The President’s View – Spring 2018

People often talk about the future as if it were an elusive, unquantifiable concept, something that just sort of “happens” without our having much, if any, control over it. Nothing could be further from the truth. If being a college president has taught me anything, it is that we are creating the future constantly—with every decision we make, and every action we take.

Captain Alden Partridge proved this many times. Even before he founded Norwich, he conceived of his citizen-soldier ethos, which 100 years later led to the creation of ROTC. In the early years of the American Literary, Scientific, and Military Academy, when Partridge led his students on excursions into the White Mountains to study botany and geology, conduct surveys, and take barometric readings, he was engaging in the now widely accepted practice of experiential learning. And in 1841, when he proposed his American System of Education to Congress, he laid the groundwork for the passage of the Morrill Land Grant Act of 1862.

So what do we mean, exactly, when we say Norwich is “shaping the future”?

Perhaps one way to illustrate this is by using a current example. Throughout this past winter, even as temperatures dipped well below zero, construction workers braved the winds on the upper floors of Mack Hall, framing out the exterior walls. For me, witnessing this process was like watching the future take shape before my eyes. Mere months from now, those steel girders will no longer be visible, but will be hidden by walls and floors, windows and doors. And manifested in what was once empty space will be state-of-the-art laboratories of inquiry and discovery.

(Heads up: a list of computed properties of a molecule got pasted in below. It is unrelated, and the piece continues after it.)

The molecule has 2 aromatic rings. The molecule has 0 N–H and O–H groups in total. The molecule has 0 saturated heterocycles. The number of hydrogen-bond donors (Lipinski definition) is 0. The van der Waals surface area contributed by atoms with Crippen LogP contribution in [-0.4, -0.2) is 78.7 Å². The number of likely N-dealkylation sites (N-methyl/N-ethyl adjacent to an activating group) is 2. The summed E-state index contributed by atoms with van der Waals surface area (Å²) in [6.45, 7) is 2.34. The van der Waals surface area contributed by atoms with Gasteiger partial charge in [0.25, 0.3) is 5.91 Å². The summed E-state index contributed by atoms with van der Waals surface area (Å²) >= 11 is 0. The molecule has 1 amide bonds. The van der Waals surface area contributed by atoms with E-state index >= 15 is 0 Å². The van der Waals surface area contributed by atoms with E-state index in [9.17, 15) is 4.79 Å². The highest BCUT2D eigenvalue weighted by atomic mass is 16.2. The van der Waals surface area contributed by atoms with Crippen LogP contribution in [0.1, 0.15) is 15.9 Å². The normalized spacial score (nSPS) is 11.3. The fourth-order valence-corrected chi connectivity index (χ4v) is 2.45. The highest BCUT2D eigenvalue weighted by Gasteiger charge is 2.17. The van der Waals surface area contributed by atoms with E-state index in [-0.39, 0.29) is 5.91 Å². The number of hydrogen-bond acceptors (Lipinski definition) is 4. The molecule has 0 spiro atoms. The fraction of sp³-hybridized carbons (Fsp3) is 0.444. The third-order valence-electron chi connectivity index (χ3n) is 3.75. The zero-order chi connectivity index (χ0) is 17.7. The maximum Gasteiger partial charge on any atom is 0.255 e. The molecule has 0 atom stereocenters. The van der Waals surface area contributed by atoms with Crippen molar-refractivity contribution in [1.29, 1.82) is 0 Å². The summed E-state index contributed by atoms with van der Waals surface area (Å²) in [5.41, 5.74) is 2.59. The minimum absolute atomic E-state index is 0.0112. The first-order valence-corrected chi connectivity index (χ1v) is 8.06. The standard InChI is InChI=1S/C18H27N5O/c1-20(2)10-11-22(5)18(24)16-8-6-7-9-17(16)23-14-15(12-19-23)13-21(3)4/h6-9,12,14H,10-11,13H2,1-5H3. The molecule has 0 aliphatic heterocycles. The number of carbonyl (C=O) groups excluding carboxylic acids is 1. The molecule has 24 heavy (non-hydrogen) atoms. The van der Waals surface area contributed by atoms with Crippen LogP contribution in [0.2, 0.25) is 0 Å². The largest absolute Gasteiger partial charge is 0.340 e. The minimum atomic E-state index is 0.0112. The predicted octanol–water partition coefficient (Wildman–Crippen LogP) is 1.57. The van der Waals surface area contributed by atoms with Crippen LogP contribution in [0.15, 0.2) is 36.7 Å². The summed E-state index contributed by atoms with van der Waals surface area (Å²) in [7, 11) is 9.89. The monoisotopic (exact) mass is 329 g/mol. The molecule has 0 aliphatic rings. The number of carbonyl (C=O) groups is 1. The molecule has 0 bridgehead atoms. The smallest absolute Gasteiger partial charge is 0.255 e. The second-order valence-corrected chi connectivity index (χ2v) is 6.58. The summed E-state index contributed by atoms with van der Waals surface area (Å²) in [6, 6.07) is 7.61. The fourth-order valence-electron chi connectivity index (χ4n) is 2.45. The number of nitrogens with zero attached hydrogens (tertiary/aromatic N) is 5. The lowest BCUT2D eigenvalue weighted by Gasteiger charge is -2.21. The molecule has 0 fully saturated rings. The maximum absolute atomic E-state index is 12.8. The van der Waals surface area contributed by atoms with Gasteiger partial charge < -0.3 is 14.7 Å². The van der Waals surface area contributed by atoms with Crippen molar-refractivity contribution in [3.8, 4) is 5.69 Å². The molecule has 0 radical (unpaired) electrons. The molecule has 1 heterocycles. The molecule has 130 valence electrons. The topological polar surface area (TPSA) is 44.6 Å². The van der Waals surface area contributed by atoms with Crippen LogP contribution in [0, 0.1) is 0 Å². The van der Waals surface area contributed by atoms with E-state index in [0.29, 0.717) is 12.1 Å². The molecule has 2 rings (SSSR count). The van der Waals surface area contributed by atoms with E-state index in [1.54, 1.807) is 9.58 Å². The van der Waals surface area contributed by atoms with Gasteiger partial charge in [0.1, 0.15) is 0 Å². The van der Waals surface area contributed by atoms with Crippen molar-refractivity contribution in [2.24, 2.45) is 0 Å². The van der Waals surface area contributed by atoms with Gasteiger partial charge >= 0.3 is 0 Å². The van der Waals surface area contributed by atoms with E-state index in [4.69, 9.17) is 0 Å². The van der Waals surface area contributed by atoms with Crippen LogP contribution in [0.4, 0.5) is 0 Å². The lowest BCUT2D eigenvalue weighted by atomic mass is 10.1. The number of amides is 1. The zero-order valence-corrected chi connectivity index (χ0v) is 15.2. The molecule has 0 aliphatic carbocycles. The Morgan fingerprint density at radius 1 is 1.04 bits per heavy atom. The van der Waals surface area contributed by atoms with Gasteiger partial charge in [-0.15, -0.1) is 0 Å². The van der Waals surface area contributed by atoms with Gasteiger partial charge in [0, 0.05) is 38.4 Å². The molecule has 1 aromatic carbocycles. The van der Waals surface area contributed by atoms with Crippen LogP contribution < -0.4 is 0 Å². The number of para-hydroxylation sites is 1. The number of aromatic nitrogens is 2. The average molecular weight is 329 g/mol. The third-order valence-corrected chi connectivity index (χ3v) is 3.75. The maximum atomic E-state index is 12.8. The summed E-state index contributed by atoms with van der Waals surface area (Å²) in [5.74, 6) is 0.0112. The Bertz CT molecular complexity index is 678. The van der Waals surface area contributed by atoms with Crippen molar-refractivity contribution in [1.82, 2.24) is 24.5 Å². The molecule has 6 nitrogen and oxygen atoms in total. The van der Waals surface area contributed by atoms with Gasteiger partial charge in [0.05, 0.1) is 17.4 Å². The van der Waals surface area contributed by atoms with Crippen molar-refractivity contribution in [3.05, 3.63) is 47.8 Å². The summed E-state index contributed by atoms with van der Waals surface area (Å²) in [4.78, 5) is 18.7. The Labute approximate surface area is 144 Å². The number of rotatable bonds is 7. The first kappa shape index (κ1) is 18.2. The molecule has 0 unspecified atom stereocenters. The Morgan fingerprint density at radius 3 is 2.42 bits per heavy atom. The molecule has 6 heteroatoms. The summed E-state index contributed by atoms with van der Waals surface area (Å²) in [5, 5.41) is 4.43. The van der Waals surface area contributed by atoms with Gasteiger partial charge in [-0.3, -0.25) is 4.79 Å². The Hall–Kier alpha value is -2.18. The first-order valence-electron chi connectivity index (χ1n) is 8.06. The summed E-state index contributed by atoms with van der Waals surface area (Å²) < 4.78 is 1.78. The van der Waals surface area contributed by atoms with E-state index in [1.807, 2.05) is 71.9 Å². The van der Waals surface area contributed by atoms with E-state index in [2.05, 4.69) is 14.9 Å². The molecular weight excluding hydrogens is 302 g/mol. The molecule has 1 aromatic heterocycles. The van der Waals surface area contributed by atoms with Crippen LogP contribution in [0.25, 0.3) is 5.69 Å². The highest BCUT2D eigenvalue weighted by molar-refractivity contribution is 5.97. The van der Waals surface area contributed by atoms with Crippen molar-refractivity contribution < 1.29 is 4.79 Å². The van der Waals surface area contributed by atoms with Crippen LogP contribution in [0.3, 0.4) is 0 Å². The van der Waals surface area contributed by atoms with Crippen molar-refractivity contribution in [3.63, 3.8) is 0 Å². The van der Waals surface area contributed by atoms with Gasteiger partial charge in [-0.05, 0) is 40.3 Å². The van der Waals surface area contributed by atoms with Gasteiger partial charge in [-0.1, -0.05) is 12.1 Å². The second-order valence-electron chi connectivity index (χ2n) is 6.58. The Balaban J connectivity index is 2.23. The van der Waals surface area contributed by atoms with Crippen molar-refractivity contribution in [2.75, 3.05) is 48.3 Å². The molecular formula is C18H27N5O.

The new $24 million building will contain engaging, flexible, and active learning spaces, including a case-study room and pocket lounges for interactive collaboration. It will also feature a 400-seat auditorium and performing arts space in which to host plays, musical events, symposia, lectures, and panel discussions. And perhaps most exciting of all, the new Mack Hall will have a cybersecurity war room in which teams of students can practice cyber-attack-and-defend exercises in real time in concert with other teams across the globe.*

The construction of Mack Hall and the renovation of Dewey, Webb, and Ainsworth will be the final campus building projects of the Forging the Future campaign, and the capstone of my presidency. It is a legacy that is being made possible by the generosity of the Norwich family. So far we have raised $88 million toward our goal of $100 million to fund the many projects of this campaign—one that will shape the future of Norwich for a long time to come.

All of this funding has come from you, our alumni and friends, students, faculty, and staff. It is a testament to your loyalty to Norwich—not just the Norwich of yesterday and today, but the Norwich of the next 200 years.

This fall at Homecoming, we will be cutting the ribbon on Mack Hall. Please join me and the rest of the Norwich family in making the future of Norwich part of your legacy.

Norwich Forever!

Richard W. Schneider

 

 

Richard W. Schneider
RADM, USCGR (Ret.)

 

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